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Latest Friday Night Document Dump Shows Holder Was Informed Of Brian Terry’S Murder On Day Fast & Furious Weapons Killed Border Agent


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WestVirginiaRebel

latest-friday-night-document-dump-shows-holder-was-informed-of-fast-and-furious-connection-to-brian-terry%E2%80%99s-murder-on-day-border-agent-diedDaily Caller:

Attorney General Eric Holder’s Department of Justice dumped documents related to Operation Fast and Furious on congressional officials late Friday night. Central to this document dump is a series of emails showing Holder was informed of slain Border Patrol agent Brian Terry’s murder on the day it happened – December 15, 2010.

An email from one official, whose name has been redacted from the document, to now-former Arizona U.S. Attorney Dennis Burke reads: “On December 14, 2010, a BORTAC agent working in the Nogales, AZ AOR was shot. The agent was conducting Border Patrol operations 18 miles north of the international boundary when he encountered [redacted word] unidentified subjects. Shots were exchanged resulting in the agent being shot. At this time, the agent is being transported to an area where he can be air lifted to an emergency medical center.”

That email was sent at 2:31 a.m. on the day Terry was shot. One hour later, a follow-up email read: “Our agent has passed away.”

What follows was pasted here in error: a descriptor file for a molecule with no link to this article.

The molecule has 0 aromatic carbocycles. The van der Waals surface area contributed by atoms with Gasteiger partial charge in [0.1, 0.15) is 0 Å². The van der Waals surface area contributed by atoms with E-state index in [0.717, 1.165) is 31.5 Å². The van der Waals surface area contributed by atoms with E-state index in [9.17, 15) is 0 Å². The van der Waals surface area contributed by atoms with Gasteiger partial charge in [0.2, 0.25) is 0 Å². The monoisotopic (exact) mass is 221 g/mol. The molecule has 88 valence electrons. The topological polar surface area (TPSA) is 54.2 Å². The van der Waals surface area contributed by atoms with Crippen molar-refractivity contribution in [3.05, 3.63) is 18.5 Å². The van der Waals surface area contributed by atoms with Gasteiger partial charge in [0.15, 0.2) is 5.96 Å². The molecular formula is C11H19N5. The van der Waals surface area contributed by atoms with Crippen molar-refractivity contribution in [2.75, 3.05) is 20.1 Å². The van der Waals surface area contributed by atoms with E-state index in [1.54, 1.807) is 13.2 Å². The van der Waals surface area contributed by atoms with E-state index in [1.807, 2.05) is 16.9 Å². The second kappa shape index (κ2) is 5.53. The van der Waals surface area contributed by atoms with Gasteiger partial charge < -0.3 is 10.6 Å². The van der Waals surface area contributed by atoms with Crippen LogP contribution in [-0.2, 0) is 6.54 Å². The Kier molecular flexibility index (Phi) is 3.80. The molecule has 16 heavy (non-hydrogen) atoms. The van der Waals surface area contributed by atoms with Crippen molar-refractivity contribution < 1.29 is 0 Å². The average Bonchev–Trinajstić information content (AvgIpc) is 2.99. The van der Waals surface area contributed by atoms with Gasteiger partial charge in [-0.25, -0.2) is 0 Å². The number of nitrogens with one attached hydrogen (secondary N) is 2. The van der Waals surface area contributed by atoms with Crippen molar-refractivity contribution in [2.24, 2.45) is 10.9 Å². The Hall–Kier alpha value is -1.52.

Burke forwarded those two emails to Holder’s then-deputy chief of staff Monty Wilkinson later that morning, adding that the incident was “not good” because it happened “18 miles w/in” the border.

Wilkinson responded to Burke shortly thereafter and said the incident was “tragic.” “I’ve alerted the AG [Holder], the Acting DAG, Lisa, etc.”

Then, later that day, Burke followed up with Wilkinson after Burke discovered from officials whose names are redacted that the guns used to kill Terry were from Fast and Furious. “The guns found in the desert near the murder BP officer connect back to the investigation we were going to talk about – they were AK-47s purchased at a Phoenix gun store,” Burke wrote to Wilkinson.

“I’ll call tomorrow,” Wilkinson responded.

Holder has faced difficult questions surrounding the question of when he was first informed of the gunwalking program. He testified in Congress that he had only learned of Fast and Furious a “few weeks” before a May 3, 2011, House Judiciary Committee appearance.

Holder has since walked back that “few weeks” comment, amending it to more of a “couple months.”

“I did say a ‘few weeks,’” Holder said during a November 8 Senate Judiciary Committee hearing, responding to a question from its chairman Vermont Democratic Sen. Patrick Leahy. “I probably could’ve said ‘a couple of months.’ I didn’t think the term I said, ‘few weeks,’ was inaccurate based on what happened.”

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Holder's version of events seems to be filled with innacuracies, to say the least...

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